what grasses look good together?

philosopher(Zone 5a WI)June 25, 2006

Hi all--

I have a 20 foot privacy fence that runs parallel to our driveway. I'd like to plant some grasses in a long row in the space between the privacy fence and the driveway. Since my front garden is sort of a hodgepodge of groundcovers and low-growing perennials, I'd like to keep with that informal look and do a mix of grasses, rather than a row of a single variety. But...I don't want it to look too much "seat-of-the-pants" casual; I'd like it to have some logic behind my design.

My question for you all is: What grasses look particularly good together? OR--is this just a plain old bad idea--i.e., stick with a single variety? (I have been known to spend beaucoup $$$ on plants, only to rip them out and give them to my sister & friends, so I know I have the potential to have some stunningly bad ideas.)

I'm in Wisconsin, so I'd like to stick with plants that are in zone 4-5 range at best.

Thanks for any ideas!


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How deep is the space between the fence and driveway?

    Bookmark   June 26, 2006 at 6:28AM
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philosopher(Zone 5a WI)

About two feet. Pretty narrow. Which is why I am trying to include a variety; I don't want the visual impression of "soliders standing at attention."

    Bookmark   June 26, 2006 at 10:08AM
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Well, you'll be limited in your choices. Virtually any taller grass, like over 2' tall, will overhang the driveway by a good deal if it is properly stood off the fence. If you plant a grass that matures to 2' in diameter, it must be at least 1' off the fence in order to mature properly. Most ornamental grasses are wider at the top than at the bottom, and a plant with a 1' diameter crown at the base could easily be 3-4' in diameter at the top. It's the diameter at the top, in bloom, that must be accounted for in both stand-off from the fence and overhang of the driveway. Even if you don't mind the grass's foliage and plumes overhanging the driveway, the strip is so narrow you'll have trouble properly installing any large grasses.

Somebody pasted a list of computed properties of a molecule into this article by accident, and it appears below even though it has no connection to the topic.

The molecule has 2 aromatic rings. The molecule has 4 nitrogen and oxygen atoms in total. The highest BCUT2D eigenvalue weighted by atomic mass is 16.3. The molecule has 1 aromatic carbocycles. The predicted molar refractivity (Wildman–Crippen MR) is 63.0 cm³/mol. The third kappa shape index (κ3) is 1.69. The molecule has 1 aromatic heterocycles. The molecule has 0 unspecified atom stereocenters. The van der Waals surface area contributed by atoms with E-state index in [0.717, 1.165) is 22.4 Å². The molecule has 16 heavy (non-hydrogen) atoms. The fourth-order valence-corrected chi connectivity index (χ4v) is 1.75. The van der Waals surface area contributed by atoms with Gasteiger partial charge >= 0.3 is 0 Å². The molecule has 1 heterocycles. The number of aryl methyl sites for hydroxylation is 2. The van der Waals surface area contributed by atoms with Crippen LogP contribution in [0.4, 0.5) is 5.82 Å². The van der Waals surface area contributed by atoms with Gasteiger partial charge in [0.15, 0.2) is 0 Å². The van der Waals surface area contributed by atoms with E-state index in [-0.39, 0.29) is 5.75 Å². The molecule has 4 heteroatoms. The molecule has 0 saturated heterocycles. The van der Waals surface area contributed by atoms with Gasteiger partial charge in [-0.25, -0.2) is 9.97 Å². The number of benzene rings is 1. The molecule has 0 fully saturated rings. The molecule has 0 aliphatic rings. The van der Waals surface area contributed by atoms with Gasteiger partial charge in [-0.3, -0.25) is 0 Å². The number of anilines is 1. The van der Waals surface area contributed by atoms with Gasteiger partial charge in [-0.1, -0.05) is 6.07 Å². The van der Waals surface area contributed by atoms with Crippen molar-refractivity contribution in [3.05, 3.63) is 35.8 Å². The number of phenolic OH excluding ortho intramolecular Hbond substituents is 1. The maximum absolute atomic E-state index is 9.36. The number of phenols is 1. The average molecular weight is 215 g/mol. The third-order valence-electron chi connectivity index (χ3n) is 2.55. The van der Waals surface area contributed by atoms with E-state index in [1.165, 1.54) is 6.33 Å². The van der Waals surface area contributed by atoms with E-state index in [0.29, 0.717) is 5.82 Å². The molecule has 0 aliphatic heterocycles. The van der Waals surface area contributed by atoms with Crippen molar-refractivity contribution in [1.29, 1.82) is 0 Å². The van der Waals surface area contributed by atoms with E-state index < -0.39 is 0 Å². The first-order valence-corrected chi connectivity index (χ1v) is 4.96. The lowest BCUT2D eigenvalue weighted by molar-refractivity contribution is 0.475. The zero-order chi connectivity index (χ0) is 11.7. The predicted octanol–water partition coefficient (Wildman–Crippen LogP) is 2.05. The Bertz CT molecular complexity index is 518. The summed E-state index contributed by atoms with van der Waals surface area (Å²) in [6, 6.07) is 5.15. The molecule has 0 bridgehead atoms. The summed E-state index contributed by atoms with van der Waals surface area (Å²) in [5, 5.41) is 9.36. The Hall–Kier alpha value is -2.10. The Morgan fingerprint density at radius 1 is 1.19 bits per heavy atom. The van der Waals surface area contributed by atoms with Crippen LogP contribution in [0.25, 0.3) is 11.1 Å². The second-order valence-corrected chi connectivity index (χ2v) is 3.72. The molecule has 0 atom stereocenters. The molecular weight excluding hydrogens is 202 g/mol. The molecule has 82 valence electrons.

That said, there are lots of small clumping grasses which will fit the space. Look at the smaller cultivars of Festuca, Sesleria, hardy varieties of Carex, like C. plantaginea, Koeleria varieties, Helichtotrichon sempervirens and Eragrostis spectabilis.

For more vertical interest, maybe consider additional plantings in pots, mounted to the fence above the grasses.

    Bookmark   June 26, 2006 at 11:25AM
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achnatherum(z4or3 Ontario)

I love grasses planted in a row! Several of a single variety look especially good.
You might try planting groups of four or five of the same grass. Then you could change up the height as you get closer to the house. Even just three different grasses would give you a less formal look.
Donn's suggestions are all good. I'm sure you could get away with some taller grasses & I would definitely go with grasses that give you that soft flowing look ~ no stiff soldiers that way.
Grasses that I have used in a similar way.
Any of the Fountain grasses (Pennisetum spp.)
Panicums ~ I have P. virgatum 'Rehbraun' lining a narrow path and it looks great.
Chasmanthium latifolium
Calamagrostis 'Karl Foerster' & Calamagrostis brachytricha
You might even get away with a single Miscanthus cultivar at the top. Look for one that has a stiffer more upright form like Miscanthus sinensis 'Strictus' This you might have to divide every couple of years to keep it in bounds.

    Bookmark   June 28, 2006 at 6:59AM
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